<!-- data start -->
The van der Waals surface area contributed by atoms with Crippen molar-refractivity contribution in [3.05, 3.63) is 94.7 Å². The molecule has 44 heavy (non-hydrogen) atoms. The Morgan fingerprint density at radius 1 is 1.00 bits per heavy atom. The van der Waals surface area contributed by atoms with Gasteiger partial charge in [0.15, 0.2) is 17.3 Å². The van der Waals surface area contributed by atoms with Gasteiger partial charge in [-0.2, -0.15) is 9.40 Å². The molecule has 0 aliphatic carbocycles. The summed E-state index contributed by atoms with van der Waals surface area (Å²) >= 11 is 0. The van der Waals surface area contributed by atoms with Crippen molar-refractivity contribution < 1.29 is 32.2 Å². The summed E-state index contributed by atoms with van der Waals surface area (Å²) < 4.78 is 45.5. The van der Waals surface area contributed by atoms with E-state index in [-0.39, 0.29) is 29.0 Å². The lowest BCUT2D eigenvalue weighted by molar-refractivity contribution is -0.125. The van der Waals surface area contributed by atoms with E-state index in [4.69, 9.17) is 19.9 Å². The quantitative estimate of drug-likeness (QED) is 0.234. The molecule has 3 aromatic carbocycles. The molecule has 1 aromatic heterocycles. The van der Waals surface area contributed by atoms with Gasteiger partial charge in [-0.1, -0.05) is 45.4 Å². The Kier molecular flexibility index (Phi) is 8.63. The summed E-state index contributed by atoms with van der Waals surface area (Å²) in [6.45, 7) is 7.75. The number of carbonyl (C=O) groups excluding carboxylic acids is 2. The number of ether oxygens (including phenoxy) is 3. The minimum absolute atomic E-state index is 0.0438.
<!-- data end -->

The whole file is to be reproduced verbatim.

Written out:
The van der Waals surface area contributed by atoms with Crippen molar-refractivity contribution in [3.05, 3.63) is 94.7 Å². The molecule has 44 heavy (non-hydrogen) atoms. The Morgan fingerprint density at radius 1 is 1.00 bits per heavy atom. The van der Waals surface area contributed by atoms with Gasteiger partial charge in [0.15, 0.2) is 17.3 Å². The van der Waals surface area contributed by atoms with Gasteiger partial charge in [-0.2, -0.15) is 9.40 Å². The molecule has 0 aliphatic carbocycles. The summed E-state index contributed by atoms with van der Waals surface area (Å²) >= 11 is 0. The van der Waals surface area contributed by atoms with Crippen molar-refractivity contribution < 1.29 is 32.2 Å². The summed E-state index contributed by atoms with van der Waals surface area (Å²) < 4.78 is 45.5. The van der Waals surface area contributed by atoms with E-state index in [-0.39, 0.29) is 29.0 Å². The lowest BCUT2D eigenvalue weighted by molar-refractivity contribution is -0.125. The van der Waals surface area contributed by atoms with E-state index in [4.69, 9.17) is 19.9 Å². The quantitative estimate of drug-likeness (QED) is 0.234. The molecule has 3 aromatic carbocycles. The molecule has 1 aromatic heterocycles. The van der Waals surface area contributed by atoms with Gasteiger partial charge in [-0.1, -0.05) is 45.4 Å². The Kier molecular flexibility index (Phi) is 8.63. The summed E-state index contributed by atoms with van der Waals surface area (Å²) in [6.45, 7) is 7.75. The number of carbonyl (C=O) groups excluding carboxylic acids is 2. The number of ether oxygens (including phenoxy) is 3. The minimum absolute atomic E-state index is 0.0438.